An ERISA Advisory Council working group is recommending the Labor Department require all employers to list on their annual pension plan returns all fees of more than $5,000 paid with directed brokerage.
The soft dollar and commission recapture committee also is suggesting: the DOL require all plan sponsors to certify on their Form 5,500s that they comply with federal pension law in using directed brokerage programs; the SEC tighten the definition of ``research'' in the law ``to better determine what can justifiably be purchased with soft dollars;'' that sponsors avoid soft-dollar conflicts of interests by hiring only consultants with no financial arrangements with brokerage firms; and that sponsors require money managers and investment consultants to specify in their contracts any potential conflicts of interest.
The working group also is recommending investment managers reveal to each client all trades done involving soft dollars, and the benefits they received for those soft dollars.
The recommendations will be presented to Congress after Labor Secretary Alexis Herman signs off on the report.
Los Angeles County Employees' Retirement Association, Pasadena, has decided to drop AMB Institutional Realty Advisors. AMB had invested $53 million in three properties for a LACERA special account. Under a new investment arrangement at AMB, 25% of the ownership of any new separate account investment must be placed into AMB's new REIT.
Finding the new arrangement unacceptable, the $22 billion fund's investment board is using a 30-day notice of termination clause to drop AMB. The properties AMB has been managing for LACERA will be turned over to existing manager ERE Yarmouth.
A spokeswoman for AMB said she had no immediate comment.
Michael J. Donoghue, chairman of the $240 million Worcester County Retirement Board, Worcester, Mass., called on pension systems around the state to explore the feasibility of setting up REITs to invest in so-called ``brownfield'' sites - polluted, abandoned industrial property.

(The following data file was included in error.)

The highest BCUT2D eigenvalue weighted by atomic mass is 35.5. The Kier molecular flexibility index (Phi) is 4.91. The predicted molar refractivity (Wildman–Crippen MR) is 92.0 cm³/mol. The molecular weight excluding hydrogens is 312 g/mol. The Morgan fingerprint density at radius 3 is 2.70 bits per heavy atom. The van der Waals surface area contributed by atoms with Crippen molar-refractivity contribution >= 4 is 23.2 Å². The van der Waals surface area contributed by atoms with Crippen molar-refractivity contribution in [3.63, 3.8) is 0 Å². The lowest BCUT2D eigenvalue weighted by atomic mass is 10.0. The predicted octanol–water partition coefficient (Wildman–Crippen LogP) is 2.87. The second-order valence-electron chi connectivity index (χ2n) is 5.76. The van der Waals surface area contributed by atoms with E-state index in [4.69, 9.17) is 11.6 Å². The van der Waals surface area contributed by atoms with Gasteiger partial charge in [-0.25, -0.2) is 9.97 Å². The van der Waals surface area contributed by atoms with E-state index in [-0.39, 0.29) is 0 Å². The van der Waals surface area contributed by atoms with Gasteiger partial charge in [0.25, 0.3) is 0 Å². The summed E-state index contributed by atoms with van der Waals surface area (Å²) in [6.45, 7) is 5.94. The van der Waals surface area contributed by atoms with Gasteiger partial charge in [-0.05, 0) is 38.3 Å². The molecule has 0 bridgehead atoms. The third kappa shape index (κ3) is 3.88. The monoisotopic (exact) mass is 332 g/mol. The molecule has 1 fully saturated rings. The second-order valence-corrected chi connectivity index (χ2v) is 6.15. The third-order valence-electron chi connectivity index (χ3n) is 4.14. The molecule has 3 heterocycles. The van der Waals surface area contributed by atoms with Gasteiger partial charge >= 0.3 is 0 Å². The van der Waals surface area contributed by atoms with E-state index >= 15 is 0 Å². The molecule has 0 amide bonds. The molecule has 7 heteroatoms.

Mr. Donoghue, who is also the county treasurer, said proposed state legislation might make some of the sites potentially attractive to real estate and venture capital investments.
The legislation would alleviate for new investors clean-up responsibility and liability for hazards caused by former industrial activity. The proposal will be considered when the legislative session opens in January.
Connecticut State Treasurer Paul Silvester said he will spearhead a bill in next year's legislative session to create a six-member board for the state's $16.8 billion pension fund.
Mr. Silvester is the sole trustee of the Hartford-based State of Connecticut Trust Funds. Christopher Burnham, Mr. Silvester's predecessor, twice introduced bills that passed through committee but were never put on the General Assembly calendar for a vote.
Mr. Silvester also said he will submit a bill that would value the pension fund's equities by market value instead of book value, for purpose of the statutory equity cap, and exempt REITs from being part of the equity allocation.